Skip to main content

Psoriasis

Psoriasis

Center of Excellence

Leaders in the field sharing authoritative insights and institutional best practices
NPF Endorsed Features
Although these drugs frequently are highly effective at treating psoriasis, prescribing them is only half the battle. Dermatologists and patients both face other challenges to access.
NPF Endorsed Features
About 30% of patients with psoriasis will develop this chronic, inflammatory comorbidity. Knowing how to recognize and treat it can help improve patient outcomes.
Podcast
Lawrence Green, MD, with George Washington University School of Medicine, reviews current biologic therapies available for psoriasis and shares his methods for selecting the appropriate biologic for patients.
Derm Q&A
Concomitant HIV and psoriasis can be difficult to treat due to a variety of factors, including increased risk of opportunistic infections associated with some treatment options. Wilson Liao, MD, with the University of California San Francisco, discusses the challenges and treatment strategies for managing psoriasis and HIV.
NPF Endorsed Features
Recommendations include best practices for addressing noncutaneous aspects associated with psoriasis.
Features
The FDA approved halobetasol propionate tazarotene 0.01%/0.045% lotion for the treatment of plaque psoriasis. Lawrence Green, MD, spoke with The Dermatologist about how this therapy will benefit patients with mild disease.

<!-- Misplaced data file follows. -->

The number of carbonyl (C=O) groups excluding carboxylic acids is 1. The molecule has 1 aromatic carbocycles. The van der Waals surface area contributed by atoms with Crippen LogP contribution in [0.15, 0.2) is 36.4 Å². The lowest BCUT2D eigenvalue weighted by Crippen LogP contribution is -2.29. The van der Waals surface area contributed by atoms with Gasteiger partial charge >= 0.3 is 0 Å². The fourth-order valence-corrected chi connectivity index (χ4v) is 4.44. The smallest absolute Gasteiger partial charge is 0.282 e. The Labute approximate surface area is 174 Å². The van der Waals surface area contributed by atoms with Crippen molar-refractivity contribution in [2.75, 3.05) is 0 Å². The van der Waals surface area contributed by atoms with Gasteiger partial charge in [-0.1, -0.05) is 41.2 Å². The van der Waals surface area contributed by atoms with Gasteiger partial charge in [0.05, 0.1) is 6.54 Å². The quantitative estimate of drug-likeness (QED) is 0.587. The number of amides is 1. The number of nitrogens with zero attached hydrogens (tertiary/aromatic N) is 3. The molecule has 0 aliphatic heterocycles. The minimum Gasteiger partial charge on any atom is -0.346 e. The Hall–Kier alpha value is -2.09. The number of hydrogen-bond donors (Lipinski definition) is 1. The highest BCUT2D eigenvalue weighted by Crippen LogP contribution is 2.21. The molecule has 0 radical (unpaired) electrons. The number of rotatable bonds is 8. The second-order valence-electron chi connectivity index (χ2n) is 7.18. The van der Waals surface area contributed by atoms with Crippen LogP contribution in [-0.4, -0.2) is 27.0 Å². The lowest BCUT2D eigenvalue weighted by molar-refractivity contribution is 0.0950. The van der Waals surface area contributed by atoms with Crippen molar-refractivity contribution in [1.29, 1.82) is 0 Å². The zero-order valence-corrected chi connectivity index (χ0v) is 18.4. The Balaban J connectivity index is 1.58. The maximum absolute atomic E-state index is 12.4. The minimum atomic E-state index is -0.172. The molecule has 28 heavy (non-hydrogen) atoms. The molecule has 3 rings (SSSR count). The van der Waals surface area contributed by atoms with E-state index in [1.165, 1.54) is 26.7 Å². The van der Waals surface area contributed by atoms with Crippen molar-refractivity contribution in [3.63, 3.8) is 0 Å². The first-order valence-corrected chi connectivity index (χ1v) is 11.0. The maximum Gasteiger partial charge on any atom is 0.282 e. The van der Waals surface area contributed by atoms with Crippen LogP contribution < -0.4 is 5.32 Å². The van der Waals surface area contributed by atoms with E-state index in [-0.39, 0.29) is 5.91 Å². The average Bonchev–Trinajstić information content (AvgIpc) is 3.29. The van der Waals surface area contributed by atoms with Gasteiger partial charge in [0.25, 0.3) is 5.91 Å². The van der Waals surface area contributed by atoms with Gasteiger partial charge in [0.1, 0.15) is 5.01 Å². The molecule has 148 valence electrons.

NPF Endorsed Features
Recent updates address the latest evidence on the safety and efficacy of biologics.
Features
A 51-year-old African American woman with a more than 20-year history of severe plaque psoriasis presented to the clinic due to a flare-up of her symptoms, including moderate joint pain (but no muscle aches or weakness), enlargement of plaques, severe pruritus, flaking, and erythema. Her family history was noncontributory.
NPF Endorsed Features
Dermatologists may soon have 2 more FDA-approved drugs for effectively controlling plaque psoriasis.
Derm Dx
A 70-year-old man presented to the office with concern for a growth developing in a preexisting psoriatic plaque on the left elbow. The patient related that he had noticed this lesion for about 5 months.
Back to Top